If you can’t handle embarrassment, don’t become a parent. In the non-existent job description of a mom, handling embarrassment is right up there with changing diapers. Right from birth your kids are experts at embarrassing you. Ok, maybe you are too busy when you are pushing them out of your you-who to be embarrassed about the fact that at least ten different people are staring at your hairy neither regions, but trust me, it will hit you later. And to some extent, this embarrassment factor is to be expected. You know that after you have a baby you run a high risk of showing up to a social event with baby puke on your shoulder or leaky nipple stains on your chest. But the part that is the worst is when you step right into it all on your own – like when you stupidly ask your kids to do something in front of other people and actually expect them to do it. So in order to hopefully spare you some of these embarrassments, I have compiled a short list of things NOT to ask your kids to do in public.
1. To say “Thank You”: There should be some kind of law stating that manners are not required until kids go to school. Otherwise, you are just asking for trouble. Just because a kid can talk doesn’t mean that they understand everything yet. Imagine if someone told you that you had to say ‘snikerdoodle’ every time someone touches their nose. Would you remember to do it, assuming you have the typical toddler attention span of Dory from Finding Nemo? Personally, I am not sure I would believe that the person who told me to do it wasn’t just trying to embarrass me or get a cheap laugh out of their friends (you know you do that to your kids – make them say some cute phrase, or in Alice’s case, swear words – in front of your friends just to get a giggle). How are they supposed to know the difference? But we continue to try and get them to say it because we want to look like responsible parents, even though 9 times out of 10 our little one will respond by throwing a tantrum complete with stomping of feet and emphatic shrieks of “NOOOOOOO!” Does this really make us look better than simply saying thank you on behalf of our child? I don’t think so. So save yourself some embarrassment next time and just say thank you yourself. Remember, kids are like parrots in training – they will eventually catch on and start repeating everything you say anyway. So as long as you have manners and use them, eventually it will rub off on your kids.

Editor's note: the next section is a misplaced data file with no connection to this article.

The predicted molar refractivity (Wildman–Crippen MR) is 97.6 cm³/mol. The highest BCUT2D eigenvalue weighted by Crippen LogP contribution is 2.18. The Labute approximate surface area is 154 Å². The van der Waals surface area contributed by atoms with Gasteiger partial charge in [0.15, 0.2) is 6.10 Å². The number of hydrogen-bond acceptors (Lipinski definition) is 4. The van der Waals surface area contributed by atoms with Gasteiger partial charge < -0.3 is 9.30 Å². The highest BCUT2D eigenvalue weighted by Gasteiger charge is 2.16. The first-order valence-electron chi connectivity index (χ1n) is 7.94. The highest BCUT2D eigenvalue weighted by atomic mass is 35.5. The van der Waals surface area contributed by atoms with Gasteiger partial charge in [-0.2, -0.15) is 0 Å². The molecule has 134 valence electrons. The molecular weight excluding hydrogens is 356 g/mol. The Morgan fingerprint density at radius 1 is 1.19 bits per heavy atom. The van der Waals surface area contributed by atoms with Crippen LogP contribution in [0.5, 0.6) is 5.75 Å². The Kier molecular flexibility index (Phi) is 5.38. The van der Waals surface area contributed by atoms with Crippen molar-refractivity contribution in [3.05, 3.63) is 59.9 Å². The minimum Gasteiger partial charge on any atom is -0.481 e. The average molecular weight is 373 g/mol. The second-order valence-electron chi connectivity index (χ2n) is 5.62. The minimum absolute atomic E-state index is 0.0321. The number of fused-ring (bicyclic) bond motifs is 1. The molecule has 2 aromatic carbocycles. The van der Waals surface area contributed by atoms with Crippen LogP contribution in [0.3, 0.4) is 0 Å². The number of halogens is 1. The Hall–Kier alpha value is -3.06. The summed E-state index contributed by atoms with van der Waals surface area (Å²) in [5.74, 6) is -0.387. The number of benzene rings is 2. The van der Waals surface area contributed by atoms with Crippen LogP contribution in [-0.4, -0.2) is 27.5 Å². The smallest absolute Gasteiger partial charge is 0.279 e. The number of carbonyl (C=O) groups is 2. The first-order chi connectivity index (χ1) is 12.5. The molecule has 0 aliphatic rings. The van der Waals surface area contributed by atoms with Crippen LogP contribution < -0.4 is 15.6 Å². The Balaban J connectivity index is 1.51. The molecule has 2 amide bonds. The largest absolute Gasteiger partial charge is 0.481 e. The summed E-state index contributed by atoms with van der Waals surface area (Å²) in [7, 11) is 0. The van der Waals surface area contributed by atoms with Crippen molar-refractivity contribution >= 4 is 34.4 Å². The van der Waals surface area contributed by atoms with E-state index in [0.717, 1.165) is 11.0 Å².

2. Talk on the phone: If your child is able to talk and not yet in school do not let them within 10 feet of a phone, and not just because they will probably try to call China. First, the typical toddler has more mood swings than Elvis during his fat years. One minute they’re beating you about the head with Pooh Bear, trying to get you to let them talk on the phone and the next they act like you are holding a rectal thermometer if you bring the phone anywhere near them. And while all this is taking place, the person on the other end of the line thinks that you are either lying about them wanting to talk or dissuading them from doing so. Either way, you are probably out of the will.
Secondly, if any of you have had the pleasure of speaking to a young child on the phone then you know that it is about as much fun as having your bikini hair removed by tweezing. You sit on the phone wracking your brain to try and remember the names of the characters on Sesame Street in order to find something to talk about. Then you have to pretend to be excited when they tell you they pooped in the potty today. Worst of all, you always end up talking in that voice that is usually reserved for cute puppies and kinky foreplay, and thanks to the invention of speaker phone, all the adults on the other end of the line are listening and laughing at how ridiculous you sound. While at first this may seem like a reason to let your little one run up the long distance minutes just so you can get a laugh at the expense of your friends and family, be careful. As Art Linkletter would say, Kids say the darndest things, and you don’t want it to slip out that your kid caught you and daddy ‘wrestling’ in bed last night.
3. Keep their clothes on: Apparently, Simba is allergic to shoes. And hats. And pants. The bottom line is, if he can get it off it is coming off, and he doesn’t care where he is at when he does it. Last week in church, in front of complete strangers, I caught myself telling him to keep his shoes on. He lasted for all of 12 seconds before they were on the floor and I had to go pew diving once again to retrieve them. Then in comes Team Judgement, silently judging me with their shifty eyes and raised eyebrows for (a) talking out loud to a one-year old as if he actually understood or cared what I am telling him and (b) for caving and not doing anything in retaliation after being disobeyed. Had I had the insight to say afterwards “Now you will not get your shoes back because you threw them” or something that made it sound like I was actually in control of the situation instead of being played by a baby, it might have been less embarrassing. But instead I just bribed him with food so he would stop attempting to tear up the hymnal and went back to pretending that I was actually able to pay some attention to the service.
Despite all of this, I will still continue to step into embarrassment by asking my kids to do all of the above things. You know why? Because when it actually works, it is so awesome. It is worth every bit of embarrassment you have racked up in the past when you ask your little one to say thank you and they actually do it! Who cares if people think I’m a pushover, or that I let my kids run around naked like wild animals at home because they can’t keep their clothes on in public? I will gladly take that kind of embarrassment over leaky nipples any day.